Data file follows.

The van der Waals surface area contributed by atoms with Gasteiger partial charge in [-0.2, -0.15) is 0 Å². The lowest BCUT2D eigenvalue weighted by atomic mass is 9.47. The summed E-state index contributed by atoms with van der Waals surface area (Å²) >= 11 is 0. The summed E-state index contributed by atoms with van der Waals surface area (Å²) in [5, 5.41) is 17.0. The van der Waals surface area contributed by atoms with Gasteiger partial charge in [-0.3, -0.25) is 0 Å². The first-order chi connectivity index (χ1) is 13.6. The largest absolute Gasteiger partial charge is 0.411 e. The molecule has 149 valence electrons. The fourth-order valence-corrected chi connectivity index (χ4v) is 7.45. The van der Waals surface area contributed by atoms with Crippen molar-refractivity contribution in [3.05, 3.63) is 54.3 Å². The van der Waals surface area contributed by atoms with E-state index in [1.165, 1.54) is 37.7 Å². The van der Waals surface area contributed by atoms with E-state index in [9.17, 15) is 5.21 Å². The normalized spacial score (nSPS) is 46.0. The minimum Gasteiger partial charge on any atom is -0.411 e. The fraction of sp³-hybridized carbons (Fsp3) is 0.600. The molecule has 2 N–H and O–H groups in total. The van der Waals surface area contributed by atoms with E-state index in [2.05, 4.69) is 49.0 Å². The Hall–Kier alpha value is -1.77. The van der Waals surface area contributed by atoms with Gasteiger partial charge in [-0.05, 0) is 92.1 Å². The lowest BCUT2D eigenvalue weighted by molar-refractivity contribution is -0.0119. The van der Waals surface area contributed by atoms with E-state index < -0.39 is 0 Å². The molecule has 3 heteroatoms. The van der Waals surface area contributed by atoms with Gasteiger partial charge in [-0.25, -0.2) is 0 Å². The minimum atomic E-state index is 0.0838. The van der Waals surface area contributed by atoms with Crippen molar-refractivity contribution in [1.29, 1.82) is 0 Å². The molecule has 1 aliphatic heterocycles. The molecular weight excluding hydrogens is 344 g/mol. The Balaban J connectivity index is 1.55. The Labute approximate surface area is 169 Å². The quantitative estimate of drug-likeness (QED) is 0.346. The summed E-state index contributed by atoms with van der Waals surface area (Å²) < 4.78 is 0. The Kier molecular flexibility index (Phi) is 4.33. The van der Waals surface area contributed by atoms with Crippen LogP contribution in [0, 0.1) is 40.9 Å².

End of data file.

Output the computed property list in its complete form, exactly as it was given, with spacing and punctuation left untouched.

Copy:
The van der Waals surface area contributed by atoms with Gasteiger partial charge in [-0.2, -0.15) is 0 Å². The lowest BCUT2D eigenvalue weighted by atomic mass is 9.47. The summed E-state index contributed by atoms with van der Waals surface area (Å²) >= 11 is 0. The summed E-state index contributed by atoms with van der Waals surface area (Å²) in [5, 5.41) is 17.0. The van der Waals surface area contributed by atoms with Gasteiger partial charge in [-0.3, -0.25) is 0 Å². The first-order chi connectivity index (χ1) is 13.6. The largest absolute Gasteiger partial charge is 0.411 e. The molecule has 149 valence electrons. The fourth-order valence-corrected chi connectivity index (χ4v) is 7.45. The van der Waals surface area contributed by atoms with Crippen molar-refractivity contribution in [3.05, 3.63) is 54.3 Å². The van der Waals surface area contributed by atoms with E-state index in [1.165, 1.54) is 37.7 Å². The van der Waals surface area contributed by atoms with E-state index in [9.17, 15) is 5.21 Å². The normalized spacial score (nSPS) is 46.0. The minimum Gasteiger partial charge on any atom is -0.411 e. The fraction of sp³-hybridized carbons (Fsp3) is 0.600. The molecule has 2 N–H and O–H groups in total. The van der Waals surface area contributed by atoms with E-state index in [2.05, 4.69) is 49.0 Å². The Hall–Kier alpha value is -1.77. The van der Waals surface area contributed by atoms with Gasteiger partial charge in [-0.05, 0) is 92.1 Å². The lowest BCUT2D eigenvalue weighted by molar-refractivity contribution is -0.0119. The van der Waals surface area contributed by atoms with E-state index < -0.39 is 0 Å². The molecule has 3 heteroatoms. The van der Waals surface area contributed by atoms with Gasteiger partial charge in [-0.25, -0.2) is 0 Å². The minimum atomic E-state index is 0.0838. The van der Waals surface area contributed by atoms with Crippen molar-refractivity contribution in [1.29, 1.82) is 0 Å². The molecule has 1 aliphatic heterocycles. The molecular weight excluding hydrogens is 344 g/mol. The Balaban J connectivity index is 1.55. The Labute approximate surface area is 169 Å². The quantitative estimate of drug-likeness (QED) is 0.346. The summed E-state index contributed by atoms with van der Waals surface area (Å²) < 4.78 is 0. The Kier molecular flexibility index (Phi) is 4.33. The van der Waals surface area contributed by atoms with Crippen LogP contribution in [0, 0.1) is 40.9 Å².